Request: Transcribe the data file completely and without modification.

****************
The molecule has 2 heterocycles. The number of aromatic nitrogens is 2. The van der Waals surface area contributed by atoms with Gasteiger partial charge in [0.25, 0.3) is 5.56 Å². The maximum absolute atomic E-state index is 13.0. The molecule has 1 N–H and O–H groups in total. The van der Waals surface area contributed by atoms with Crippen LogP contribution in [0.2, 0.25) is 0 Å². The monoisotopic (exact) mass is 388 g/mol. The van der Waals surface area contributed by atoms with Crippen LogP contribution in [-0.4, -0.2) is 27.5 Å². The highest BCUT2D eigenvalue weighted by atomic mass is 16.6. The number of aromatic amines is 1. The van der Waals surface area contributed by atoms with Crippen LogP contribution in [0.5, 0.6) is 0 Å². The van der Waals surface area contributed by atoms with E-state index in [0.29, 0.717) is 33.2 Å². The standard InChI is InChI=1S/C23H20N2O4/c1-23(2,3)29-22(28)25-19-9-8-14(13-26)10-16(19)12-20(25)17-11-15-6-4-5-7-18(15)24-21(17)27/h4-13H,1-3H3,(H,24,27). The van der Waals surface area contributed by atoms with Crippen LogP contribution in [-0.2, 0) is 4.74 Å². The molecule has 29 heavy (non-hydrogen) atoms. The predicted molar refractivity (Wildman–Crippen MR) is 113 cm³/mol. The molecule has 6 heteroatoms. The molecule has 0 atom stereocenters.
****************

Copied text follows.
The molecule has 2 heterocycles. The number of aromatic nitrogens is 2. The van der Waals surface area contributed by atoms with Gasteiger partial charge in [0.25, 0.3) is 5.56 Å². The maximum absolute atomic E-state index is 13.0. The molecule has 1 N–H and O–H groups in total. The van der Waals surface area contributed by atoms with Crippen LogP contribution in [0.2, 0.25) is 0 Å². The monoisotopic (exact) mass is 388 g/mol. The van der Waals surface area contributed by atoms with Crippen LogP contribution in [-0.4, -0.2) is 27.5 Å². The highest BCUT2D eigenvalue weighted by atomic mass is 16.6. The number of aromatic amines is 1. The van der Waals surface area contributed by atoms with Crippen LogP contribution in [0.5, 0.6) is 0 Å². The van der Waals surface area contributed by atoms with E-state index in [0.29, 0.717) is 33.2 Å². The standard InChI is InChI=1S/C23H20N2O4/c1-23(2,3)29-22(28)25-19-9-8-14(13-26)10-16(19)12-20(25)17-11-15-6-4-5-7-18(15)24-21(17)27/h4-13H,1-3H3,(H,24,27). The van der Waals surface area contributed by atoms with Crippen LogP contribution in [-0.2, 0) is 4.74 Å². The molecule has 29 heavy (non-hydrogen) atoms. The predicted molar refractivity (Wildman–Crippen MR) is 113 cm³/mol. The molecule has 6 heteroatoms. The molecule has 0 atom stereocenters.